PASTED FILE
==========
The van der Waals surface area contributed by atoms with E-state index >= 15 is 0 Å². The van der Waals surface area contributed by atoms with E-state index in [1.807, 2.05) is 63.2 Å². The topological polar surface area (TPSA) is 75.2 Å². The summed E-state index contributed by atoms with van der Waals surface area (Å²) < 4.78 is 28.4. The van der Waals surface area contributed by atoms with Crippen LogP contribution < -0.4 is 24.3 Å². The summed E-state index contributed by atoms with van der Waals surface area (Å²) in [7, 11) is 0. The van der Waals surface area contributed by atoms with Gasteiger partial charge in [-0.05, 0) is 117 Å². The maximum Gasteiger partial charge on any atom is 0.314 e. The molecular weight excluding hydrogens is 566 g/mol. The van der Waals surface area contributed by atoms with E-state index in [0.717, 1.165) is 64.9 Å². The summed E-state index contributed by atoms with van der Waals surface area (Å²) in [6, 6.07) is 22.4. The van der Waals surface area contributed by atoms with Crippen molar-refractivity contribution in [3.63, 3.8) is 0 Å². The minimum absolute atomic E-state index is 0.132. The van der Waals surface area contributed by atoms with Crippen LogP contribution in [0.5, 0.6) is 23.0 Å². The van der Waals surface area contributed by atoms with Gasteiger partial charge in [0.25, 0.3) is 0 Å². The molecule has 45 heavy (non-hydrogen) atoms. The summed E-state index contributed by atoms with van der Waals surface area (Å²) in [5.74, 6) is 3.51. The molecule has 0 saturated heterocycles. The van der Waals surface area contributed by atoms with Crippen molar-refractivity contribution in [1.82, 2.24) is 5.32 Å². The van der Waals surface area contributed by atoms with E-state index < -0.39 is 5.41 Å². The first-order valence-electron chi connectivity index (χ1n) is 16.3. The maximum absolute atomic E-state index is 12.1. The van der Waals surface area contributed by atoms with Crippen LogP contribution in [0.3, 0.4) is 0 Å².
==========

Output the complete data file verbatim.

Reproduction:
The van der Waals surface area contributed by atoms with E-state index >= 15 is 0 Å². The van der Waals surface area contributed by atoms with E-state index in [1.807, 2.05) is 63.2 Å². The topological polar surface area (TPSA) is 75.2 Å². The summed E-state index contributed by atoms with van der Waals surface area (Å²) < 4.78 is 28.4. The van der Waals surface area contributed by atoms with Crippen LogP contribution < -0.4 is 24.3 Å². The summed E-state index contributed by atoms with van der Waals surface area (Å²) in [7, 11) is 0. The van der Waals surface area contributed by atoms with Gasteiger partial charge in [-0.05, 0) is 117 Å². The maximum Gasteiger partial charge on any atom is 0.314 e. The molecular weight excluding hydrogens is 566 g/mol. The van der Waals surface area contributed by atoms with E-state index in [0.717, 1.165) is 64.9 Å². The summed E-state index contributed by atoms with van der Waals surface area (Å²) in [6, 6.07) is 22.4. The van der Waals surface area contributed by atoms with Crippen molar-refractivity contribution in [3.63, 3.8) is 0 Å². The minimum absolute atomic E-state index is 0.132. The van der Waals surface area contributed by atoms with Crippen LogP contribution in [0.5, 0.6) is 23.0 Å². The van der Waals surface area contributed by atoms with Gasteiger partial charge in [0.25, 0.3) is 0 Å². The molecule has 45 heavy (non-hydrogen) atoms. The summed E-state index contributed by atoms with van der Waals surface area (Å²) in [5.74, 6) is 3.51. The molecule has 0 saturated heterocycles. The van der Waals surface area contributed by atoms with Crippen molar-refractivity contribution in [1.82, 2.24) is 5.32 Å². The van der Waals surface area contributed by atoms with E-state index < -0.39 is 5.41 Å². The first-order valence-electron chi connectivity index (χ1n) is 16.3. The maximum absolute atomic E-state index is 12.1. The van der Waals surface area contributed by atoms with Crippen LogP contribution in [0.3, 0.4) is 0 Å².